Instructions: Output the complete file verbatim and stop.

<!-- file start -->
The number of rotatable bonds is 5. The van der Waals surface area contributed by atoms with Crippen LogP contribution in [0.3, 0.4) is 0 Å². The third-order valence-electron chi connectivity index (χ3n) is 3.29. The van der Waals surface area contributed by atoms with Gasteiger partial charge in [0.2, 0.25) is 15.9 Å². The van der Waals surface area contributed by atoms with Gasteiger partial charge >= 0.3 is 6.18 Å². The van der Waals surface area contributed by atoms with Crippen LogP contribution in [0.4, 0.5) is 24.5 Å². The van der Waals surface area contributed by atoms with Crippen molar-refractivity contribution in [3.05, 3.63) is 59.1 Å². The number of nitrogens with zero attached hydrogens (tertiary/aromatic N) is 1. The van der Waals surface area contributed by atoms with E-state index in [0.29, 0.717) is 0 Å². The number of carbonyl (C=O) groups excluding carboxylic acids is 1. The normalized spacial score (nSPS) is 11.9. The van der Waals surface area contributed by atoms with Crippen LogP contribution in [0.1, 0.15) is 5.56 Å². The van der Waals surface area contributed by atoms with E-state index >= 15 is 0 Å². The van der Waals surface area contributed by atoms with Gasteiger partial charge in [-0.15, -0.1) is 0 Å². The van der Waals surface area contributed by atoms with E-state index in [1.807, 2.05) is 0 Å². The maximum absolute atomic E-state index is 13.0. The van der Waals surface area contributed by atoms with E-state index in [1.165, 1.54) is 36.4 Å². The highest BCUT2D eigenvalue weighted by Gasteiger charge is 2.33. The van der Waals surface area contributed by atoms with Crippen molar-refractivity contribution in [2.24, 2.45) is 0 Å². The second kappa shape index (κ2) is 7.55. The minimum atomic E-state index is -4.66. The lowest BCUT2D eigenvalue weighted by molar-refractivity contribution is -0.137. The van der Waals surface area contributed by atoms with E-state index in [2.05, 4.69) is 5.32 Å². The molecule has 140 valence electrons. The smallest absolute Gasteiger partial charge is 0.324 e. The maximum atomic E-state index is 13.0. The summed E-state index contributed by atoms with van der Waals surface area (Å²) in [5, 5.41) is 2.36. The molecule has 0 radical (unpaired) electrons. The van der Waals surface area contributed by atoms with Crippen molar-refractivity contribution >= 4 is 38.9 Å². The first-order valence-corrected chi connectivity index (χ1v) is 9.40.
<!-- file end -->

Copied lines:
The number of rotatable bonds is 5. The van der Waals surface area contributed by atoms with Crippen LogP contribution in [0.3, 0.4) is 0 Å². The third-order valence-electron chi connectivity index (χ3n) is 3.29. The van der Waals surface area contributed by atoms with Gasteiger partial charge in [0.2, 0.25) is 15.9 Å². The van der Waals surface area contributed by atoms with Gasteiger partial charge >= 0.3 is 6.18 Å². The van der Waals surface area contributed by atoms with Crippen LogP contribution in [0.4, 0.5) is 24.5 Å². The van der Waals surface area contributed by atoms with Crippen molar-refractivity contribution in [3.05, 3.63) is 59.1 Å². The number of nitrogens with zero attached hydrogens (tertiary/aromatic N) is 1. The van der Waals surface area contributed by atoms with E-state index in [0.29, 0.717) is 0 Å². The number of carbonyl (C=O) groups excluding carboxylic acids is 1. The normalized spacial score (nSPS) is 11.9. The van der Waals surface area contributed by atoms with Crippen LogP contribution in [0.1, 0.15) is 5.56 Å². The van der Waals surface area contributed by atoms with E-state index >= 15 is 0 Å². The van der Waals surface area contributed by atoms with Gasteiger partial charge in [-0.15, -0.1) is 0 Å². The van der Waals surface area contributed by atoms with E-state index in [1.807, 2.05) is 0 Å². The maximum absolute atomic E-state index is 13.0. The van der Waals surface area contributed by atoms with E-state index in [1.165, 1.54) is 36.4 Å². The highest BCUT2D eigenvalue weighted by Gasteiger charge is 2.33. The van der Waals surface area contributed by atoms with Crippen molar-refractivity contribution in [2.24, 2.45) is 0 Å². The second kappa shape index (κ2) is 7.55. The minimum atomic E-state index is -4.66. The lowest BCUT2D eigenvalue weighted by molar-refractivity contribution is -0.137. The van der Waals surface area contributed by atoms with E-state index in [2.05, 4.69) is 5.32 Å². The molecule has 140 valence electrons. The smallest absolute Gasteiger partial charge is 0.324 e. The maximum atomic E-state index is 13.0. The summed E-state index contributed by atoms with van der Waals surface area (Å²) in [5, 5.41) is 2.36. The molecule has 0 radical (unpaired) electrons. The van der Waals surface area contributed by atoms with Crippen molar-refractivity contribution >= 4 is 38.9 Å². The first-order valence-corrected chi connectivity index (χ1v) is 9.40.